The latter is about the task, the former about the total sum of the user’s mobile experience www.flickr.com/photos/icedsoul/2486885051
    • Having separate sites 
 does, for the most part, not make sense DESKTOP FULL WEBSITE BESPOKE CUT DOWN WEBSITE BESPOKE CUT DOWN WEBSITE http://desktopwallpaper-s.com/19-Computers/-/Future
    • So, what 
 should we do? www.flickr.com/photos/tomitapio/4053123799/in/photostream
    • Our main options are bespoke 
 mobile sites, responsive sites and apps www.flickr.com/photos/martinteschner/4569495912
    • Bespoke mobile sites have a separate url 
 & means maintaining different sites DESKTOP FULL WEBSITE BESPOKE CUT DOWN WEBSITE BESPOKE CUT DOWN WEBSITE http://desktopwallpaper-s.com/19-Computers/-/Future
    • Responsive sites have the same url 
 & is basically “one site” FULL WEBSITE FULL WEBSITE FULL WEBSITE http://desktopwallpaper-s.com/19-Computers/-/Future
    • Apps, well we all know 
 they come from app stores www.flickr.com/photos/paul-r/217948368
    • How do we know 
 when to do what? www.flickr.com/photos/tomitapio/4053123799/in/photostream
    • Bespoke mobile sites
 should be avoided, if we can www.flickr.com/photos/edenandjosh/2892956576
    • “Today’s popular devices aren’t tomorrow's so building something which works on any device is better than building something which works on today’s devices” - Combined wise words from @oneextrapixel & @trentwalton www.flickr.com/photos/lastquest/1472794031
    • Two main exceptions:
 technical limitations to the CMS, or 
 if required for the audience www.flickr.com/photos/st3f4n/3476036180
    • The alternative is 
 messy & costly www.flickr.com/photos/ericconstantineau/5618576278
    • It means maintaining 
 multiple technical solutions... www.flickr.com/photos/nikio/3899114449
    • ...and also maintaining 
 multiple versions of your content www.flickr.com/photos/sharynmorrow/127184319
    • Realistically that means 
 making cuts & frustrating users www.flickr.com/photos/bulldogsrule/187693681
    • For the first time smartphones and tablets made up more than one-third of total clicks on Google in Q3* * Source: http://econsultancy.com/uk/blog/63605-us-mobile-paid-search-spend-up-66-year-on-year-stats www.flickr.com/photos/antoniolas/4367543346
    • Poor mobile 
 experiences result in 
 the same thing - drop offs www.flickr.com/photos/sixmilliondollardan/2493495506
    • Keep the core content the same 
 & optimise the experience, display & interactions to the device Image courtesy of Shutterstock
    • Meet 
 responsive design www.flickr.com/photos/taytom/5277657429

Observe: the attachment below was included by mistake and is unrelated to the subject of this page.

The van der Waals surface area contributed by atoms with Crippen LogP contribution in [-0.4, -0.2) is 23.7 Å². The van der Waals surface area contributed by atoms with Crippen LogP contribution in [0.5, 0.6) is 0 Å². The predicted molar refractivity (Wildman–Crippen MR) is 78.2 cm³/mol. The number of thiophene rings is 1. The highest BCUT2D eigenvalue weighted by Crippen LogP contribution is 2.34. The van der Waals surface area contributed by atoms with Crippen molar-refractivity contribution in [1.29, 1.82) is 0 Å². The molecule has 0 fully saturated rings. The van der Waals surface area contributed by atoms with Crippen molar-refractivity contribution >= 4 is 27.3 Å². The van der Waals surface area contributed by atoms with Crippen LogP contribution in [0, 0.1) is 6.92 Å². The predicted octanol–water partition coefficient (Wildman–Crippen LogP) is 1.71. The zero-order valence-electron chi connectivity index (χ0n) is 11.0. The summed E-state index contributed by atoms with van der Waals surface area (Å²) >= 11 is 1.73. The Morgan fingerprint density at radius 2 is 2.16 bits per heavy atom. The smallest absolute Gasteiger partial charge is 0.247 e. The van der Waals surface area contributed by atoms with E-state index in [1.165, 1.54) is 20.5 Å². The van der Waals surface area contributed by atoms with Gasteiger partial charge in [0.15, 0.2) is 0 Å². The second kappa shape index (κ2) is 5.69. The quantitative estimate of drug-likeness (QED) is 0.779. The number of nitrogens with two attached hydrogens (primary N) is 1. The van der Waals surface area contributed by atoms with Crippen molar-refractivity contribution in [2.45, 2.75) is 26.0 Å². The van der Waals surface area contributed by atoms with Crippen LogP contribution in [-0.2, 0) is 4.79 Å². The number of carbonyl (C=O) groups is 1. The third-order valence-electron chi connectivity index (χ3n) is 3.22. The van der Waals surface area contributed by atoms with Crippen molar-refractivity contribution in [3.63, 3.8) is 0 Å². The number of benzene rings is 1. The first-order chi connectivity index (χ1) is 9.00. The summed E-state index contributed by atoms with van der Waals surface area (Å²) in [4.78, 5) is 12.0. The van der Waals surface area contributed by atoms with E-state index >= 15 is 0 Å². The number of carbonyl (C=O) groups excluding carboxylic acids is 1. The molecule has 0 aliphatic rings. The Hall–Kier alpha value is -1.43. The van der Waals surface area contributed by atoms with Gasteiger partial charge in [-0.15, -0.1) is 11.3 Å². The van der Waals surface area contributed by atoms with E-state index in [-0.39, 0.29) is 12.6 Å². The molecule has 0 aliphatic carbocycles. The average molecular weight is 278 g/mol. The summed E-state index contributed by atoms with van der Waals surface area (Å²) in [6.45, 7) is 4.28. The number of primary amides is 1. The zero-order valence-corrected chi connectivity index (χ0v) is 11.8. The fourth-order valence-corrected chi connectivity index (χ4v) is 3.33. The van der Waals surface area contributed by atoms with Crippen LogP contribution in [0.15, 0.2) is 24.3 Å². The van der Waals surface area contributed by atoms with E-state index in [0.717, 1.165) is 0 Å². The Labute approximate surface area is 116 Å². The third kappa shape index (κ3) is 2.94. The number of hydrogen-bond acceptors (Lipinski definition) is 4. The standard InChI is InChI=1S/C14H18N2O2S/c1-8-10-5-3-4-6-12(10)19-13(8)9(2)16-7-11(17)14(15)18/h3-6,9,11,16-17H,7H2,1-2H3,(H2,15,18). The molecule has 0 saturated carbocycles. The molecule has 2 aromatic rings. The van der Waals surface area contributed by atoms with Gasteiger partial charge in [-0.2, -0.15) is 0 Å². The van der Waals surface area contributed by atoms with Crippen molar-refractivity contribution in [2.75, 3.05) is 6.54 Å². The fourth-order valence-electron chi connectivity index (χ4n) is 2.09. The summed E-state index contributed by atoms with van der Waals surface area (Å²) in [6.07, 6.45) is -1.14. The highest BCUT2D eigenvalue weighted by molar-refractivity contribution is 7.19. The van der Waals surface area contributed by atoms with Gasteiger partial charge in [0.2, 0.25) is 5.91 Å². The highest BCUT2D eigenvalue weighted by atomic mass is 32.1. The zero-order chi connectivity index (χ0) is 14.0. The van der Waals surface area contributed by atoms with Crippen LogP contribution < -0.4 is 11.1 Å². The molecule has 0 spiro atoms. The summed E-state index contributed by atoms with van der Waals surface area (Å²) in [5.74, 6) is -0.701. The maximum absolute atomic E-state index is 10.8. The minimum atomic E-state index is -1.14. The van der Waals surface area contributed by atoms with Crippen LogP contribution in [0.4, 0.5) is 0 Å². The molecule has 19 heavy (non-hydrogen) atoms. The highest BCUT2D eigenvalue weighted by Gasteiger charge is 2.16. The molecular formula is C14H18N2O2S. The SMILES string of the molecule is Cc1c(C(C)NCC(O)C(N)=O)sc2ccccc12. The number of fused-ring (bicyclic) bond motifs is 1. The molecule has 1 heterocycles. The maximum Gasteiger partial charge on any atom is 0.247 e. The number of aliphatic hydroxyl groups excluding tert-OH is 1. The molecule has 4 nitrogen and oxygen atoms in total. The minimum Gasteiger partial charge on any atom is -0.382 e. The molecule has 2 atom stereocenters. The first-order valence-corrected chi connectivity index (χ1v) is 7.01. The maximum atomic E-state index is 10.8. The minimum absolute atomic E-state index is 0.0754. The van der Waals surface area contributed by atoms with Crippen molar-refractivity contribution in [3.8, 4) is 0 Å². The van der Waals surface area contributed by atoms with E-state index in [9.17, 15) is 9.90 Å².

• But...
 what about apps? www.flickr.com/photos/tomitapio/4053123799/in/photostream
    • Whether to do an app 
 or not comes down to... www.flickr.com/photos/martinteschner/4569495912
    • User & business 
 objectives... Image courtesy of Shutterstock
    • If you need to utilise 
 device specific capabilities... www.flickr.com/photos/cindyli/3784225848
    • If offline reading 
 is required... www.flickr.com/photos/arjencito/6531640463
    • And of course 
 budget Image courtesy of Shutterstock
    • Analytics of entry points 
 can also provide some guidance www.flickr.com/photos/andwhynot/2946734025
    • Mainly direct traffic: 
 could be an argument for an app www.flickr.com/photos/haagsuitburo/5349040355
    • Mainly shared links: 
 ensure your site is optimised for mobile www.flickr.com/photos/soundslogical/4255801733
    • “ Don’t build an app for the sake of it. Focus on the goal of your mobile initiatives, prioritize your company’s needs, and choose a solution that can best address these needs now and into the future.* ” * Source: http://success.adobe.com/en/na/programs/products/digitalmarketing/offers/apr/1304-32060-2013-optimization-survey-results.html www.flickr.com/photos/dougbelshaw/4360008898
    • App design
    • Apps are 
 focused & personal www.flickr.com/photos/jdhancock/4354438814
    • Not as easy as just 
 doing an app for e.g. iOS or Android www.flickr.com/photos/nrkbeta/3906687294/in/photostream
    • Need to consider fragmentation 
 across different versions & 
 backwards compatibility www.flickr.com/photos/aforgrave/6168689222
    • Relative number of active 
 Android devices across different versions Source: http://developer.android.com/about/dashboards/index.html www.flickr.com/photos/blakespot/4773693893
    • Comparison of adoption rate 
 for iOS7, iOS6 and iOS5 Source: www.fiksu.com/iOS-7-iPhone-5s-5c-Usage-Tracker www.flickr.com/photos/blakespot/4773693893
    • Every platform has their own 
 ui guidelines that their users are used to www.flickr.com/photos/gadl/3570118243
    • Basic iOS 
 app structure CONSISTENT ACROSS VERSIONS ! NAVIGATION BAR Enables navigation through the app 
 hierarchy. Holds the back button, 
 controls for managing screen content & 
 the title of the screen. BACK BUTTON Should always take the user one step back from where they came from & be descriptive. TAB BAR Can often be customised. Holds the main sections of the app. ‘MORE’ TAB BAR ITEM Used to hold & provide access to all other sections of the app that don’t fit in the tab bar.
    • Basic Android 
 app structure DIFFERENT BETWEEN VERSIONS: ! NAVIGATION BAR For devices that don't have the 
 hardware keys. Holds 'Back', 'Home' 
 and 'Recents' ACTION BAR Holds the most important action buttons for your app (3 + overflow menu) UP VS. BACK BUTTON The Up button is used to navigate up one level based on the hierarchical structure of the site. Back is used to navigate back one step from where you came from & as such works in reverse chronological order.
    • The good that